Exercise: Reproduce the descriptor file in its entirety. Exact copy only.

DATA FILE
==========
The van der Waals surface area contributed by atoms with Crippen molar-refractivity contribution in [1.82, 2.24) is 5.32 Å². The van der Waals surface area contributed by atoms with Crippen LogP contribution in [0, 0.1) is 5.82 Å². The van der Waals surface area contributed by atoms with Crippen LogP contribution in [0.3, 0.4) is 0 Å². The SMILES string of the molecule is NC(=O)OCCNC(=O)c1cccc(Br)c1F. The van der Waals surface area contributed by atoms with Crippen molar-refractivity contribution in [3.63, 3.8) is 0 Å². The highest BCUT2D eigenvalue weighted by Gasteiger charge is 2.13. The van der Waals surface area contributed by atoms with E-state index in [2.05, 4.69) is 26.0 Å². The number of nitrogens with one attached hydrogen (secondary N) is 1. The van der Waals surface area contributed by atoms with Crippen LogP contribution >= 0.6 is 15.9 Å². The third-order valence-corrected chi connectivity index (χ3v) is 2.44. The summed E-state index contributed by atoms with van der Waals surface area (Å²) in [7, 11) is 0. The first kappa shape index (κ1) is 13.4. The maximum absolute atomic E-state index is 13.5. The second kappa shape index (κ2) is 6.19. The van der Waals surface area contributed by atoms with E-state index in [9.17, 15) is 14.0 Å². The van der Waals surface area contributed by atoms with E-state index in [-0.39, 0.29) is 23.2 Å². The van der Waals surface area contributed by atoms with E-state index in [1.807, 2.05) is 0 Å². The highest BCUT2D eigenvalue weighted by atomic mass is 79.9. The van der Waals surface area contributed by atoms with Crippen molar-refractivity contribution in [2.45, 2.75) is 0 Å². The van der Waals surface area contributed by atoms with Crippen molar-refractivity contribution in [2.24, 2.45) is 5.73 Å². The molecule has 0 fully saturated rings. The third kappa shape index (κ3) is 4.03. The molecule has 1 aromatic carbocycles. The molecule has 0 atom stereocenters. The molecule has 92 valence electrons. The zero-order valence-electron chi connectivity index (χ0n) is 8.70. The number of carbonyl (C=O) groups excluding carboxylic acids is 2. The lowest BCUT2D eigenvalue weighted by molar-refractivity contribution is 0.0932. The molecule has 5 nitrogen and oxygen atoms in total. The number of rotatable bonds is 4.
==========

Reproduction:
The van der Waals surface area contributed by atoms with Crippen molar-refractivity contribution in [1.82, 2.24) is 5.32 Å². The van der Waals surface area contributed by atoms with Crippen LogP contribution in [0, 0.1) is 5.82 Å². The van der Waals surface area contributed by atoms with Crippen LogP contribution in [0.3, 0.4) is 0 Å². The SMILES string of the molecule is NC(=O)OCCNC(=O)c1cccc(Br)c1F. The van der Waals surface area contributed by atoms with Crippen molar-refractivity contribution in [3.63, 3.8) is 0 Å². The highest BCUT2D eigenvalue weighted by Gasteiger charge is 2.13. The van der Waals surface area contributed by atoms with E-state index in [2.05, 4.69) is 26.0 Å². The number of nitrogens with one attached hydrogen (secondary N) is 1. The van der Waals surface area contributed by atoms with Crippen LogP contribution >= 0.6 is 15.9 Å². The third-order valence-corrected chi connectivity index (χ3v) is 2.44. The summed E-state index contributed by atoms with van der Waals surface area (Å²) in [7, 11) is 0. The first kappa shape index (κ1) is 13.4. The maximum absolute atomic E-state index is 13.5. The second kappa shape index (κ2) is 6.19. The van der Waals surface area contributed by atoms with E-state index in [9.17, 15) is 14.0 Å². The van der Waals surface area contributed by atoms with E-state index in [-0.39, 0.29) is 23.2 Å². The van der Waals surface area contributed by atoms with E-state index in [1.807, 2.05) is 0 Å². The highest BCUT2D eigenvalue weighted by atomic mass is 79.9. The van der Waals surface area contributed by atoms with Crippen molar-refractivity contribution in [2.45, 2.75) is 0 Å². The van der Waals surface area contributed by atoms with Crippen molar-refractivity contribution in [2.24, 2.45) is 5.73 Å². The molecule has 0 fully saturated rings. The third kappa shape index (κ3) is 4.03. The molecule has 1 aromatic carbocycles. The molecule has 0 atom stereocenters. The molecule has 92 valence electrons. The zero-order valence-electron chi connectivity index (χ0n) is 8.70. The number of carbonyl (C=O) groups excluding carboxylic acids is 2. The lowest BCUT2D eigenvalue weighted by molar-refractivity contribution is 0.0932. The molecule has 5 nitrogen and oxygen atoms in total. The number of rotatable bonds is 4.